Clayton C. Daley, Jr. (54)    Chief Financial Officer, The Procter & Gamble Company, a consumer products company (from 1998 to present); previously Senior Vice President (from 1998 to 1999) and Vice President and Treasurer (from 1994 to 1998), The Procter & Gamble Company    2001    2006
Daniel R. DiMicco (55)    Vice Chairman (effective June 2001); President and Chief Executive Officer (effective September 2000); previously Executive Vice President (from 1999 to 2000) and Vice President (from 1992 to 1999), Nucor Corporation    2000    2007
Harvey B. Gantt (63)    Principal Partner, Gantt Huberman Architects, PLLC    1999    2006
Victoria F. Haynes, Ph.D. (58)    President and Chief Executive Officer, Research Triangle Institute, an independent, non-profit corporation that performs scientific research and develops technology (effective 1999); Former Vice President and Chief Technical Officer, Goodrich Corporation, a specialty chemicals and aerospace company (from 1992 to 1999); Director, The Lubrizol Corporation and PPG Industries, Inc.    1999    2008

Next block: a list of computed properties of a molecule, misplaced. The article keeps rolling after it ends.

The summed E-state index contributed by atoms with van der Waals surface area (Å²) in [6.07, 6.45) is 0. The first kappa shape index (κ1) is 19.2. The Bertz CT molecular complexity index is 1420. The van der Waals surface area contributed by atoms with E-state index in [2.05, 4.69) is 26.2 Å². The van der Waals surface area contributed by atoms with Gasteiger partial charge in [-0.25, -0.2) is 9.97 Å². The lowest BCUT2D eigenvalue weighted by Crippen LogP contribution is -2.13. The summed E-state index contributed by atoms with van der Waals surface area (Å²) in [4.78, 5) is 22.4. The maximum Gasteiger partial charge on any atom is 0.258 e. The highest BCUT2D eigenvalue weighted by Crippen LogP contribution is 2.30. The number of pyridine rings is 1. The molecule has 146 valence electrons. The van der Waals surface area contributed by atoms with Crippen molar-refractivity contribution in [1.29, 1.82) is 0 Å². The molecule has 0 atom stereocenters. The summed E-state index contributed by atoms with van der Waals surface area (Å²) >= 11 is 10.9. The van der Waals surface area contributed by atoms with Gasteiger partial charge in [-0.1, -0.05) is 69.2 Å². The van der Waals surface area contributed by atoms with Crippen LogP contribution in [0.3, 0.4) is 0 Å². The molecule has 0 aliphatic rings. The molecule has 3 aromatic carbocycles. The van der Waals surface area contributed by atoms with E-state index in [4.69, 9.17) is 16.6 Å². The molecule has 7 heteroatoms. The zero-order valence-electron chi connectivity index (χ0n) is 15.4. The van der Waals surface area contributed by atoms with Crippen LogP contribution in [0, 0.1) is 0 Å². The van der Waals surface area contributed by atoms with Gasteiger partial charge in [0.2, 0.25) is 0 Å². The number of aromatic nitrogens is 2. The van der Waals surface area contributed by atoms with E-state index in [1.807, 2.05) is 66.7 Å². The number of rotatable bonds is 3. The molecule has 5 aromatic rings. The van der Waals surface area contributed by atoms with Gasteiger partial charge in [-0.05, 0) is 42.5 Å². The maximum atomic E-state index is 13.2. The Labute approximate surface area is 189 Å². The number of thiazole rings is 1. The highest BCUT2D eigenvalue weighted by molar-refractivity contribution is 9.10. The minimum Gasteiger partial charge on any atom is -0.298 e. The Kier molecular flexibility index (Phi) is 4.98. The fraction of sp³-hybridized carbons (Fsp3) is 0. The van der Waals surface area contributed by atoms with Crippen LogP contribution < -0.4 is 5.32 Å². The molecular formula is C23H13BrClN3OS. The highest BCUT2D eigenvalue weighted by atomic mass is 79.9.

James D. Hlavacek, Ph.D. (62)    Chairman and Chief Executive Officer, The Corporate Development Institute, Inc.; Managing Director, Market Driven Management, a management development firm    1996    2007
Raymond J. Milchovich (56)    Chairman, President and Chief Executive Officer, Foster Wheeler Ltd., a company that engineers and constructs facilities for the oil and gas, liquid natural gas, refining, chemical, pharmaceutical and power industries (effective 2001); Former Chairman, President and Chief Executive Officer (from 1999 to 2001), and President and Chief Operating Officer (from 1997 to 1999), Kaiser Aluminum & Chemical Corporation, a producer and marketer of alumina, aluminum and aluminum fabricated products; Director, Delphi Corporation    2002    2007

 

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SECURITY OWNERSHIP OF MANAGEMENT AND CERTAIN BENEFICIAL OWNERS